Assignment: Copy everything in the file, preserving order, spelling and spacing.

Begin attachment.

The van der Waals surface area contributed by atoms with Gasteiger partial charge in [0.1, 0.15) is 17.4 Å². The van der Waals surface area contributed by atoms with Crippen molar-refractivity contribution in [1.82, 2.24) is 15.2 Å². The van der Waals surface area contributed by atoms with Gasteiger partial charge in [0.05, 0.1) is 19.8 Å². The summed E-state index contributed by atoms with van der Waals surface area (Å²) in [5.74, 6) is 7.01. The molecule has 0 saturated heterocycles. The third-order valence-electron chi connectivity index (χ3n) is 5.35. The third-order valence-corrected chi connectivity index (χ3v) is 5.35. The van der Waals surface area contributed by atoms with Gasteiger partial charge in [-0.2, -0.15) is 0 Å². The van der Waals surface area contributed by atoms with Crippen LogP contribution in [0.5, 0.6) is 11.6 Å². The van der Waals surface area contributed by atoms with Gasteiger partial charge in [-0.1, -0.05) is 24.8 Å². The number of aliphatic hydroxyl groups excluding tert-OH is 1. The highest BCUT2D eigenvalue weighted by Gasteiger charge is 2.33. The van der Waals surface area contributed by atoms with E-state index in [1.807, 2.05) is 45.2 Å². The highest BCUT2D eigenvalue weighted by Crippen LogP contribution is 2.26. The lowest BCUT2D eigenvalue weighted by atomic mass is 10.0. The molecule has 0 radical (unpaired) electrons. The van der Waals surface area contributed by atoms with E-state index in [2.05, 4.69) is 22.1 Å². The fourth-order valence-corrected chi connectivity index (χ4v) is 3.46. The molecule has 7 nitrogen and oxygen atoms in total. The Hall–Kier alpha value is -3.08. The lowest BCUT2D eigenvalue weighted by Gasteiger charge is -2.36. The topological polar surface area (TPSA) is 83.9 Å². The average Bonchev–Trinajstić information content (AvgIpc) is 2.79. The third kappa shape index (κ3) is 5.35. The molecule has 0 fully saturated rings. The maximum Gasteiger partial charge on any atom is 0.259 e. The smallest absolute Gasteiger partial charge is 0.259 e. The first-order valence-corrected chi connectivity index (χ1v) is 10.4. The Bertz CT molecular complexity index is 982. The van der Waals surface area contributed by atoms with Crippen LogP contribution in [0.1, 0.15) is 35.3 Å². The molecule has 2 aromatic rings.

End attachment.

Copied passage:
The van der Waals surface area contributed by atoms with Gasteiger partial charge in [0.1, 0.15) is 17.4 Å². The van der Waals surface area contributed by atoms with Crippen molar-refractivity contribution in [1.82, 2.24) is 15.2 Å². The van der Waals surface area contributed by atoms with Gasteiger partial charge in [0.05, 0.1) is 19.8 Å². The summed E-state index contributed by atoms with van der Waals surface area (Å²) in [5.74, 6) is 7.01. The molecule has 0 saturated heterocycles. The third-order valence-electron chi connectivity index (χ3n) is 5.35. The third-order valence-corrected chi connectivity index (χ3v) is 5.35. The van der Waals surface area contributed by atoms with Gasteiger partial charge in [-0.2, -0.15) is 0 Å². The van der Waals surface area contributed by atoms with Crippen LogP contribution in [0.5, 0.6) is 11.6 Å². The van der Waals surface area contributed by atoms with Gasteiger partial charge in [-0.1, -0.05) is 24.8 Å². The number of aliphatic hydroxyl groups excluding tert-OH is 1. The highest BCUT2D eigenvalue weighted by Gasteiger charge is 2.33. The van der Waals surface area contributed by atoms with E-state index in [1.807, 2.05) is 45.2 Å². The highest BCUT2D eigenvalue weighted by Crippen LogP contribution is 2.26. The lowest BCUT2D eigenvalue weighted by atomic mass is 10.0. The molecule has 0 radical (unpaired) electrons. The van der Waals surface area contributed by atoms with E-state index in [2.05, 4.69) is 22.1 Å². The fourth-order valence-corrected chi connectivity index (χ4v) is 3.46. The molecule has 7 nitrogen and oxygen atoms in total. The Hall–Kier alpha value is -3.08. The lowest BCUT2D eigenvalue weighted by Gasteiger charge is -2.36. The topological polar surface area (TPSA) is 83.9 Å². The average Bonchev–Trinajstić information content (AvgIpc) is 2.79. The third kappa shape index (κ3) is 5.35. The molecule has 0 fully saturated rings. The maximum Gasteiger partial charge on any atom is 0.259 e. The smallest absolute Gasteiger partial charge is 0.259 e. The first-order valence-corrected chi connectivity index (χ1v) is 10.4. The Bertz CT molecular complexity index is 982. The van der Waals surface area contributed by atoms with Crippen LogP contribution in [0.1, 0.15) is 35.3 Å². The molecule has 2 aromatic rings.